GEA gave emphasis to the environmental benefits that marine LNG provides and Australia’s current and future capabilities to serve the marine LNG industry. GEA’s submission presented how marine LNG can comply with the 2020 sulphur can. It also demonstrated opportunities to meet zero GHG emissions requirements into the future with the use of biogas.


In addition, GEA described Australia’s readiness for the uptake of LNG as a marine fuel, its current LNG bunkering capabilities, and GEA’s development of a project proposal to adopt ISO 20519: Ships and marine technology: specification for bunkering of liquified natural gas fuelled vessels.

Moreover, GEA noted that the adoption of these international standards would increase certainty for the industry and enable the uptake and use of LNG as a marine fuel.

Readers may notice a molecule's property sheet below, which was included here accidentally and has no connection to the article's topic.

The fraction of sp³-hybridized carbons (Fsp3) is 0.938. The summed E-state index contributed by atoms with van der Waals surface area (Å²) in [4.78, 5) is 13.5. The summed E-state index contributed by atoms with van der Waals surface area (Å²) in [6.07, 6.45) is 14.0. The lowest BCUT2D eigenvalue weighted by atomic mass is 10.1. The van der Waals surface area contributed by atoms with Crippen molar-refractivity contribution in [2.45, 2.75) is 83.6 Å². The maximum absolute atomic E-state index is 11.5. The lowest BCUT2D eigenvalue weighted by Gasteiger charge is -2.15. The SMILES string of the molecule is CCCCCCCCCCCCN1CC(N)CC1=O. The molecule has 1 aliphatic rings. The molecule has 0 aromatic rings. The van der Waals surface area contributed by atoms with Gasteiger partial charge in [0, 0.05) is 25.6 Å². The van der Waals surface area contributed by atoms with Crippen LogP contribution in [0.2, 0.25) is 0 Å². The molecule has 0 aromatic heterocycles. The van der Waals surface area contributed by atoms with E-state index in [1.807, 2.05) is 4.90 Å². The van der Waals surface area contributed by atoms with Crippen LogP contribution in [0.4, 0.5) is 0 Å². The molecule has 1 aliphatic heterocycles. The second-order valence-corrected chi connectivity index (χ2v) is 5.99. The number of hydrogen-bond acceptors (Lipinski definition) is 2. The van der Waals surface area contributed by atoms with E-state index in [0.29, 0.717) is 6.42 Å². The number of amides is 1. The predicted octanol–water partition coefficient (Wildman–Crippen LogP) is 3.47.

Supporting the establishment of LNG as a marine fuel not just in Australia but internationally is the LNG Marine Fuel Institute in Perth, Western Australia. Speaking on the sidelines of the Australasian Oil and Gas Exhibition 2019, Mary Hackett, a board member of the LNG Marine Fuel Institute, expects that in the next two years LNG could be 50% of the market, with large vessels also using it.

What is more, last November, Woodside, an Australian natural gas producer, informed that it is preparing an LNG fuels hub to leverage the environmental and commercial benefits of LNG. In order to do that it would first build a facility at its Pluto LNG plant to supply trucked LNG for remote power generation in the Pilbara. In the second phase, the hub will be a bunker ship, to take LNG from Pluto and provide it to ocean-going vessels.